I sit at a desk all day. I sit with my hands on a keyboard or mouse and my eyes fixed on a computer screen. This is a terrible thing to do to one’s body. I learned this first hand when, just over two years ago, I developed wrist and back pain so severe I nearly chose a different career. Instead, I talked to a doctor, read up on ergonomics and repetitive stress injuries, and made some significant changes to how I work.
I wish this book had existed back then, and better yet that I had read the book before the pain started. Even though I am healthy and doing well, I find that I must be vigilant. I get up and walk for a few minutes every hour. I take longer walks at least twice a day. I look away from the monitor frequently. Still, when I’m in the groove, it is easy to look up and realize that I have not changed my position for 3 hours. Those moments are far less frequent, and must be infrequent if I want to be able to do this sort of work the rest of my life. Same goes for you, and the sooner you realize it and adjust your work habits for the sake of your health, the better.
The Healthy Programmer: Get Fit, Feel Better, and Keep Coding is a book I recommend highly to all who work behind a desk all day, but it is especially written for programmers. While I spend more time writing documentation nowadays, my thinking patterns and my physical habits fall into the same category. This book spoke clearly to me and I think it will to anyone in a similar position.
The Healthy Programmer suggests a method of implementing changes to daily work and diet patterns that will be familiar to programmers. It is iterative, measured, and all-around Agile. You start by taking stock of where you want to go, what you want to see happen. Then, you measure how things are today and make small changes, one at a time, to your life and see how each affects the things you measured. As you get the hang of one thing and choose to incorporate it into your regular lifestyle, you measure something else and repeat the process.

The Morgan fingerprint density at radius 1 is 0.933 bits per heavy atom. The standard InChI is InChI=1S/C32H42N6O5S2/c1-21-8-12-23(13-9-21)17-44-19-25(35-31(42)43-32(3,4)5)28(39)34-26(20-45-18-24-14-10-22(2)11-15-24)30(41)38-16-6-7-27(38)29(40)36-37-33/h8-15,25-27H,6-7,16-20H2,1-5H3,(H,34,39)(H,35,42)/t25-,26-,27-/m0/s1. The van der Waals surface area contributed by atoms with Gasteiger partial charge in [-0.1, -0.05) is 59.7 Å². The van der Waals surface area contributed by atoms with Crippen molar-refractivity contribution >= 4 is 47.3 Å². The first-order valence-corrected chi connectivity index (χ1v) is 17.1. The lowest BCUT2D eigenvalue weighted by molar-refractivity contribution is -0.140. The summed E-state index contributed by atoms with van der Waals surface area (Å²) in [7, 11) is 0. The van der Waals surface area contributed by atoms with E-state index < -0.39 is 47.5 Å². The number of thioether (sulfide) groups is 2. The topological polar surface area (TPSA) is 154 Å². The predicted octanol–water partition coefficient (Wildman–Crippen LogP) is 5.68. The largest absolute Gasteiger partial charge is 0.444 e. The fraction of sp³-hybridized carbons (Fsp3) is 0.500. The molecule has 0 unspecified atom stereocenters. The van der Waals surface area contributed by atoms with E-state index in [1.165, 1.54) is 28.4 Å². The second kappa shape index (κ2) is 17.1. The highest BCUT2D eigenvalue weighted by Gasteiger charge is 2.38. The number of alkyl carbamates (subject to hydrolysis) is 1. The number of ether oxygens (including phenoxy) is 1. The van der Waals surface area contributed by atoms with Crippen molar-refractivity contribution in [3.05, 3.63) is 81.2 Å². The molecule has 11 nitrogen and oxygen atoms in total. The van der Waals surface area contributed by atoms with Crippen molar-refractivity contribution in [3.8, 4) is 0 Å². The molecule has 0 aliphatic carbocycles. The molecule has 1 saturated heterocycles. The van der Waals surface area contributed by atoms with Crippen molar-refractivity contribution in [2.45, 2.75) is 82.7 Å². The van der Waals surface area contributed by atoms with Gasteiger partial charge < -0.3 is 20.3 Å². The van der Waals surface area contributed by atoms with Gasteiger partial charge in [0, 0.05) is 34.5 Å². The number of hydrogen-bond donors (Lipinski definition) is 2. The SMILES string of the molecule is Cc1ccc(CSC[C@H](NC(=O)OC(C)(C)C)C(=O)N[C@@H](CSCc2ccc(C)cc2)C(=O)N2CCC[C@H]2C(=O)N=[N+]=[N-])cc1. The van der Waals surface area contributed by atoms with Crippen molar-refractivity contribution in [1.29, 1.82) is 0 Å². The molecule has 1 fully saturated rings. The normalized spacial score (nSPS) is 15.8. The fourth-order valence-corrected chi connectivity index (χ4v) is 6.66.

We start with an introductory chapter. These lay the foundation for why some habits are good while others are not. Most of the facts are already known to us. Face it, programmer/computer engineer types are a pretty bright bunch. However, we don’t always choose to apply our knowledge, primarily because of how we have adapted ourselves to the pressures of the job. Once you get past the no-scare-tactic-or-hype discussion of habits and the well-cited using academic journals research behind what the book promotes, you find yourself wanting to do the things it discusses. It is kind of like that time you heard about a new toolkit available in a programming language you love that lets you implement a feature you have been dying to play with. You can’t wait to get started.
Topics covered in the book include walking, sitting vs standing, diet and nutrition, headaches and eye strain, back pain, wrist pain, exercise, getting up and out of your cube or home office, understanding fitness, and more. Everything comes with citations and balanced, scientific discussion that never gives in to hype or fad. You get advice that is backed up by doctors, scientists, nutritionists, and fitness professionals…and none of it sounds like the stuff you hear in the diet craze of the month or year. There are no vague promises, no unrealistic expectations, no fearmongering nor scare tactics. Just good information that is well presented and molded into a style of communication and plan for implementation that will be familiar to programmers.
This is a 200+ page book that can be easily skimmed over a weekend. Then, you can go back through it slowly over a period of months and let it help you be or become healthy and prevent, reduce, or eliminate pain. It is worth it.